These early season races are always tough, Ontario lowlanders can’t catch a break coming out for our first races of the year (for most people, some went to the WC qualifier races in Canmore a week early), and some gnarly altitude for those who aren’t used to it.  Not to make it sound like these are excuses, but sucking air every time you run up the stairs is not cool and does absolutely nothing for confidence in your training.  Even still, the OST knocked out some solid races, and even grabbed a few podiums in the Junior Boy and Girl events! woo-hoo! go team!

TL;DR – (Silver Star) x (OST) = (nice views + super skiing + gritty racing + lots of climbing + awesomeness) x (fun)

2) Thunder Bay (WJT)

In order to grasp at one of my goals for this season, to improve my CPL rankings and make the standard necessary to apply for a training centre, I opted to race up in Junior Women for this weekend.  As always, Trials brings out some stiff competition in the Open categories as skiers race for spots on the World Junior and U23 teams.  So other than ‘chasing points’, trials provides an excellent opportunity to chase down some of the fastest girls in the country and see how you stack up.  Coming into these races I didn’t have a lot of expectations other than ‘not getting crushed’ (as I recall writing in my race plan before the skiathlon), and getting a feel for a higher level of racing.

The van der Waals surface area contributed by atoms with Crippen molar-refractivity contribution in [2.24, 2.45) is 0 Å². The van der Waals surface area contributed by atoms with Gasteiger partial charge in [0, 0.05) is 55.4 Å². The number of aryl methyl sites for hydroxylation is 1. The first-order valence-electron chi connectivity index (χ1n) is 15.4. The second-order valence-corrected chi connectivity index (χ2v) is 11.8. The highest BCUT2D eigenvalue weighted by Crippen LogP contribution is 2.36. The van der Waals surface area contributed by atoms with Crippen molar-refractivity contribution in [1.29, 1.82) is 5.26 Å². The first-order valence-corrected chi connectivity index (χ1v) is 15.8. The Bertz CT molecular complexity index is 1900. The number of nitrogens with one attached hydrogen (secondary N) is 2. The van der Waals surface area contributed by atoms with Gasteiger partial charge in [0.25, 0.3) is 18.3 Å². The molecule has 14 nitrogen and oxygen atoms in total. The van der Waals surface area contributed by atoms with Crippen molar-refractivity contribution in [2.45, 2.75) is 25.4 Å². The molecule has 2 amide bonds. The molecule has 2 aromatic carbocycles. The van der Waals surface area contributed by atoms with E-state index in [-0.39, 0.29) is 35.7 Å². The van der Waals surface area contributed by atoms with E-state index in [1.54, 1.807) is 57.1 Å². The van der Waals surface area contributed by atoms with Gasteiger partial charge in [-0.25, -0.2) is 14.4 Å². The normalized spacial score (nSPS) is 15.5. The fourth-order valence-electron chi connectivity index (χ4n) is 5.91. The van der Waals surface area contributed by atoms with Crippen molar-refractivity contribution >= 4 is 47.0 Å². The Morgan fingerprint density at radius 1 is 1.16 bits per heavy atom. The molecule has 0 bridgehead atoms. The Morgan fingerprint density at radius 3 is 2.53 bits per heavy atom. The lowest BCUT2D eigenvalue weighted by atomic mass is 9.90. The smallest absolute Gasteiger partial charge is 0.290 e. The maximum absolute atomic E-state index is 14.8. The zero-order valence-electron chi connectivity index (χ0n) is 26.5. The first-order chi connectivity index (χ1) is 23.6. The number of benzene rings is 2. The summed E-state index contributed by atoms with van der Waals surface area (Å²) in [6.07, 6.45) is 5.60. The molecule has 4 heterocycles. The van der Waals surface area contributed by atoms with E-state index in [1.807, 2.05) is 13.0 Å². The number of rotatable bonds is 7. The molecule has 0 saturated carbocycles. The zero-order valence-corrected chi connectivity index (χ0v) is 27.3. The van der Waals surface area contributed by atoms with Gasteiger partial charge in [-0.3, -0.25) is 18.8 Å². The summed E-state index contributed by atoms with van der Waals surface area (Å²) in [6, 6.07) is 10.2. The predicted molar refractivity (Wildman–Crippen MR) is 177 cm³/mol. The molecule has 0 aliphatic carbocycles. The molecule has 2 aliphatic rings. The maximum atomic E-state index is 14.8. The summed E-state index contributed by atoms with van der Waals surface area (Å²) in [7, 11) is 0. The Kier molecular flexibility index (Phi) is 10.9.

The races went quite well actually.  I finished inside the top10 for both of my distance races, and twelfth in sprints after a ridiculously qualifier, some tough heats, a crash and a completely empty tank to close out the day.  I was really happy with my distance results because traditionally I haven’t quite as well in the longer events.  It was pretty exciting to be within reach of the other juniors who, in previous years, used to be impossibly far ahead of me.  Not quite there yet, but getting closer!

All in all a great weekend, really excited about being able to pull out some respectable placings and hold my own against the rest of the field.  The only real downer for this event was the quick pack up after Sundays race, hopping into an overstuffed van and hauling it home. Thunder Bay to Barrie in one heroic push got us home just as the earliest risers were crawling out of bed, then a couple hours in bed before a full day of school. … great.

Tl;DR – Great skiing, good competition, still a sprint qualifier hero, getting better at the 10km races, don’t drive from southern Ontario to Thunder Bay – too far, and Lappe pancakes are great.